Gilbert-Ash was appointed as main contractor to build architect Liam O’Connor’s emotive memorial to 55,573 members of Bomber Command who lost their lives during World War II. This national monument was opened by Her Majesty Queen Elizabeth II on the 28th June 2012.
This was a really interesting project to work on, and certainly a one-off. The project was late getting off the ground and so the team had to accelerate the programme to finish on schedule. As the Queen was due to unveil the memorial, there was no way we could afford not to finish on time!
The late start meant that we had to use additional cranes and enclosing scaffold over the length of the memorial to allow working in inclement weather. We also needed to provide heating if the temperature fell below 5oC to prevent damage to the lime mortar bedding.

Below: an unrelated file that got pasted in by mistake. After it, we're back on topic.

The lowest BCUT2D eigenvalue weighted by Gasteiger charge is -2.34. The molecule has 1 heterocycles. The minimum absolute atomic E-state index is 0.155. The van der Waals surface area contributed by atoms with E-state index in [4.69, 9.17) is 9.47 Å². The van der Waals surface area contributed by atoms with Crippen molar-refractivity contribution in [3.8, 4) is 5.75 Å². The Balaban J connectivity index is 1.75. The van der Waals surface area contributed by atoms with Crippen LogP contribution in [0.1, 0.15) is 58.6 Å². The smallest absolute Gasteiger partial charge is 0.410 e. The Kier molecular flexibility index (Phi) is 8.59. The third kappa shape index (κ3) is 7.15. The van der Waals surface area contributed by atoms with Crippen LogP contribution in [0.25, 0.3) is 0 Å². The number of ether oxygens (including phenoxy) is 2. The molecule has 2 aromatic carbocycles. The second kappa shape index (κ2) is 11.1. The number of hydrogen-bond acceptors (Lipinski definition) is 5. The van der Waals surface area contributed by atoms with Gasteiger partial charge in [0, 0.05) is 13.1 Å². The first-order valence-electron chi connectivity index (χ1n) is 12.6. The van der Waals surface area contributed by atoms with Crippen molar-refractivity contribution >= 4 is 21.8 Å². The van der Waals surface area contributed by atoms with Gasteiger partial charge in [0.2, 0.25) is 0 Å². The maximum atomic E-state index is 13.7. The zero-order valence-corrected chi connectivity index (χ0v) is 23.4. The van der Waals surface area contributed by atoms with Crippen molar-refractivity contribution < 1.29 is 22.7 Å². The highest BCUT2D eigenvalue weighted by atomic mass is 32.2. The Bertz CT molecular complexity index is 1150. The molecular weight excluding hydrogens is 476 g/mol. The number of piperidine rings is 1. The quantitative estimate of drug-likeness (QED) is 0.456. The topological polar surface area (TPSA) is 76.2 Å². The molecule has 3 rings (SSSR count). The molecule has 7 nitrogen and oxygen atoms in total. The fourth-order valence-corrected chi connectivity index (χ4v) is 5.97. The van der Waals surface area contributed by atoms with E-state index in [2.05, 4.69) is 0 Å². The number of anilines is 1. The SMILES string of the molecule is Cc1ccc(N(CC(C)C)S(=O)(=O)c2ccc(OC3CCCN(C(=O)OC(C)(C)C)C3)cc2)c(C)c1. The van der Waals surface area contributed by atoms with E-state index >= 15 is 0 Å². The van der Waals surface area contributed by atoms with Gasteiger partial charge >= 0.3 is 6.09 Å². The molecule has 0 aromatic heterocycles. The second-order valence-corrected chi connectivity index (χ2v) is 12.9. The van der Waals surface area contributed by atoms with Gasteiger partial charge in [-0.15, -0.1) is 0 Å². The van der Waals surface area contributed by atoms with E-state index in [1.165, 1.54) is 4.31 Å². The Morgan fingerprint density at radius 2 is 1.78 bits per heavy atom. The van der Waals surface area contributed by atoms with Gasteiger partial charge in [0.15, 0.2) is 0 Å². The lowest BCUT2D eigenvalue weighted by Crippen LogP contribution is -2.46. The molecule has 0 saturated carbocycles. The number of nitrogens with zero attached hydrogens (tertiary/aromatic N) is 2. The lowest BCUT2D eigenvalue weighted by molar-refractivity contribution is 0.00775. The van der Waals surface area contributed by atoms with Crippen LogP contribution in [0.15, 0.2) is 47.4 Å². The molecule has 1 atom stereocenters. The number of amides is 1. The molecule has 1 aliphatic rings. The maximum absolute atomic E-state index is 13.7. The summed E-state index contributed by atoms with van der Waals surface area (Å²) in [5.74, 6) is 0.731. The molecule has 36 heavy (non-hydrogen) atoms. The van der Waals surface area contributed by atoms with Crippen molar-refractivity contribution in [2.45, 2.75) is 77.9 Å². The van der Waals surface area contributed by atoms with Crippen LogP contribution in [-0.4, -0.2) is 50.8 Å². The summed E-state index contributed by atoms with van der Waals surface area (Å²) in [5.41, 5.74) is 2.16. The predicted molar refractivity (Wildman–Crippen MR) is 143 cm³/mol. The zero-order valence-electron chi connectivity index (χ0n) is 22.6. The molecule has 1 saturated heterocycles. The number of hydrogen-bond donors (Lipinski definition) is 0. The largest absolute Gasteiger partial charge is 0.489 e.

The memorial is built on piled foundations which commenced following the diversion of a 450m gas main in Piccadilly. Once the foundations were complete, the stonemasons began work on the Portland stone ‘wings’ and central ‘masses’ where the roof is positioned over the loggia. The carving of the emblems and lettering was all done by hand to dramatic effect. Some of the stonework is very intricate and the tolerances were very tight. The roof of the memorial is formed of a stainless steel diagrid representing the ‘skeleton’ of the fuselage of a Lancaster bomber. The lining sheet is made from aluminium recovered from a crashed bomber which was smelted and rolled into sheets.
The stunning bronze sculpture by Philip Jackson, of the seven airmen who formed the crew of a Lancaster bomber is situated under the barrel vaulted roof with an opening to the sky.